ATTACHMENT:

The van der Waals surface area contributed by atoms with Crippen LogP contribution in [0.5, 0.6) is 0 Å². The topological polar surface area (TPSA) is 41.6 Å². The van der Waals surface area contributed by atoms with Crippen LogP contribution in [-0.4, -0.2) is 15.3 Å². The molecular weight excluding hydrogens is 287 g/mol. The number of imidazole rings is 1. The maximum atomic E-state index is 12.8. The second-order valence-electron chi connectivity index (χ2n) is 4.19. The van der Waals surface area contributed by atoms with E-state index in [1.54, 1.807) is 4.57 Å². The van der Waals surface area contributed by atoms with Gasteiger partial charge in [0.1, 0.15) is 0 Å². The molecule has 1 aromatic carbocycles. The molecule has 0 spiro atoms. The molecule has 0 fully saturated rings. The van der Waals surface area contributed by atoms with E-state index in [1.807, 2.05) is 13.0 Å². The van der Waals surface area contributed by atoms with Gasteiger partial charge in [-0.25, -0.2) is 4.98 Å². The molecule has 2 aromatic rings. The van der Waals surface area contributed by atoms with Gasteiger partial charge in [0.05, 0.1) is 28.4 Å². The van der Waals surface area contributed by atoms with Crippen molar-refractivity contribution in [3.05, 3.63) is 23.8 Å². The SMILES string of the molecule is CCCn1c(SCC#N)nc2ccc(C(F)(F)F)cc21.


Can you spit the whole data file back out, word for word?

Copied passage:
The van der Waals surface area contributed by atoms with Crippen LogP contribution in [0.5, 0.6) is 0 Å². The topological polar surface area (TPSA) is 41.6 Å². The van der Waals surface area contributed by atoms with Crippen LogP contribution in [-0.4, -0.2) is 15.3 Å². The molecular weight excluding hydrogens is 287 g/mol. The number of imidazole rings is 1. The maximum atomic E-state index is 12.8. The second-order valence-electron chi connectivity index (χ2n) is 4.19. The van der Waals surface area contributed by atoms with E-state index in [1.54, 1.807) is 4.57 Å². The van der Waals surface area contributed by atoms with Gasteiger partial charge in [0.1, 0.15) is 0 Å². The molecule has 1 aromatic carbocycles. The molecule has 0 spiro atoms. The molecule has 0 fully saturated rings. The van der Waals surface area contributed by atoms with E-state index in [1.807, 2.05) is 13.0 Å². The van der Waals surface area contributed by atoms with Gasteiger partial charge in [-0.25, -0.2) is 4.98 Å². The molecule has 2 aromatic rings. The van der Waals surface area contributed by atoms with Gasteiger partial charge in [0.05, 0.1) is 28.4 Å². The van der Waals surface area contributed by atoms with Crippen molar-refractivity contribution in [3.05, 3.63) is 23.8 Å². The SMILES string of the molecule is CCCn1c(SCC#N)nc2ccc(C(F)(F)F)cc21.